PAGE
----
GENZKEN: The artists who have disappointed me the least.

WASIK: The German art world in which you came of age was predominantly male. Did you feel that it was important for you to swim against the tide, so to speak, against artists like Beuys and Richter, to distinguish yourself?

GENZKEN: To tell you the truth, it was even more important for me to distinguish myself as being worlds apart from German painter and sculptor Markus Lüpertz.

WASIK: You were married for a decade to Gerhard Richter. Did you influence each other artistically?

GENZKEN: Yes, throughout our marriage, we influenced each other mutually. We didn’t have a student-teacher kind of relationship.

WASIK: Being born in 1948, you grew up in Germany’s post-war boom of the ’50s. How did your upbringing in this postwar landscape influence your art?

GENZKEN: Growing up, my family lived in the richest part of Hamburg and were constantly surrounded by wealth. However, we were not wealthy ourselves and only had one room and a record player.

WASIK: You’ve spoken of your fervent love of New York City, your second home, which has been like a muse of a city for you since you began visiting regularly in the ’70s. You even titled your 2006 book I Love New York, Crazy City. Why the love affair with New York?

GENZKEN: I first went to New York when I was 15. I realized then that it was my city, and it’s stayed that way since.

WASIK: You were in New York when September 11 occurred. Do you remember where you were when it happened?

GENZKEN: I was at the Hilton Hotel and saw the catastrophe on the TV screens in the elevator. I thought it was a new film by Steven Spielberg.

WASIK: Since 1997, you’ve been based in Berlin, which has a completely contrasting visual aesthetic to New York. How do you find the creative atmosphere of Berlin in comparison to New York, with Berlin being a city drenched to the bone in catastrophic history, and also, a city, which, unlike New York, isn’t stereotypically beautiful on the surface?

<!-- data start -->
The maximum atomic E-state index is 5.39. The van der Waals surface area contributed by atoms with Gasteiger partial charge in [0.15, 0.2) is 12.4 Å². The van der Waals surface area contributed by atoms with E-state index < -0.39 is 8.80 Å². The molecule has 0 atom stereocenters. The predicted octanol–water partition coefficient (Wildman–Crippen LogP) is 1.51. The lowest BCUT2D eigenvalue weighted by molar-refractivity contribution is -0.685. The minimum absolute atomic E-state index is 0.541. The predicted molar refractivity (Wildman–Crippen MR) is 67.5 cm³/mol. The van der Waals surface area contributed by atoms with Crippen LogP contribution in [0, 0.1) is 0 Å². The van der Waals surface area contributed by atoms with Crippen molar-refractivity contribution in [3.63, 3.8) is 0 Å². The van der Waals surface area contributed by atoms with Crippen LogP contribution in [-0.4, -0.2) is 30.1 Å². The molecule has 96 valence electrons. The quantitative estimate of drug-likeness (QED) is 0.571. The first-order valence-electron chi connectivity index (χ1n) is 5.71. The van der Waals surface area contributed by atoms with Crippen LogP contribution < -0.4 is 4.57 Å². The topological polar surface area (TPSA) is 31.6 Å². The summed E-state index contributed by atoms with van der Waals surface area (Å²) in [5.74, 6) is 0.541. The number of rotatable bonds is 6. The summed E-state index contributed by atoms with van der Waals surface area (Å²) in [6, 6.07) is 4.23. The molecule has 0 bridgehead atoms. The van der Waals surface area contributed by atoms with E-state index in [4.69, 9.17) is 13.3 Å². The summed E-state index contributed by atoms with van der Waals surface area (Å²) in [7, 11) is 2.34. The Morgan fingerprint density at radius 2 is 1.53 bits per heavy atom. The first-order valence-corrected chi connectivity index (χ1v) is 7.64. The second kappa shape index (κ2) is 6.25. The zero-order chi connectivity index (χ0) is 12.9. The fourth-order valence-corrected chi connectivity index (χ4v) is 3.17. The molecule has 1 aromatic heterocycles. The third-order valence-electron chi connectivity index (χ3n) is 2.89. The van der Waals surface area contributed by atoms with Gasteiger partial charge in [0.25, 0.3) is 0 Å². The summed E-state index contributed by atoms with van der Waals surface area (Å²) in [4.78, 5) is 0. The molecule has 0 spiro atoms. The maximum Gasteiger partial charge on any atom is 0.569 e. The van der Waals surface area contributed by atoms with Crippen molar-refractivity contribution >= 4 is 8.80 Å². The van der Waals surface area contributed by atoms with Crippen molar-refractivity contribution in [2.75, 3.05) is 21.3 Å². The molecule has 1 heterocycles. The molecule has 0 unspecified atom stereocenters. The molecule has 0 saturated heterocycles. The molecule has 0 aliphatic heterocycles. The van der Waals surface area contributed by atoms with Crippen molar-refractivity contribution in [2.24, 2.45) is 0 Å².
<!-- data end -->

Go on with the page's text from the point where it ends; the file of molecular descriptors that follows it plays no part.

GENZKEN: For me personally, the greatest art to date has been created in New York and the most uptight and conventional art in Berlin. Obviously, I am an exception to this rule!

WASIK: You seem to have experienced the true “golden eras” of the cities you have lived in. You experienced New York in the ’70s and Berlin in the ’90s, eras that people refer to when they say, “New York/Berlin isn’t what it used to be!” Did these cities really live up to their “art nirvana” hype during these decades?

GENZKEN: Considering that Beuys was born in a small German town called Kleve and I was born in another small German town called Bad Oldesloe, I believe that even an airport can be an inspiring place for an artist. A Nobel Prize laureate once said something along the lines of, “The more one travels, the more intelligent one becomes,” however, I think that you can still travel a lot and remain sheltered.

WASIK: You’re a master of self-reinvention, having used an astonishing variety of techniques throughout your 40-year career from assemblage to sculpture to painting to photography to collage to film to large-scale installations. You keep viewers on the edge of their seats wondering what turn you will take next! Can you give us a hint of what we might expect to see from you in the future?

GENZKEN: Personally, I don’t believe in having expectations, but I can say that, regarding my exterior sculptures, I will only exhibit sculptures in the future that will enrich their surroundings.

WASIK: In recent years, a new generation of artists and art lovers have been inspired by your unconventional ingenuity. What message do you have for the younger generation of up-and-coming artists today? Any words of wisdom?

GENZKEN: Artists should not look to the left or the right. Art should be strong and nonconformist—and most importantly, art should always be personal.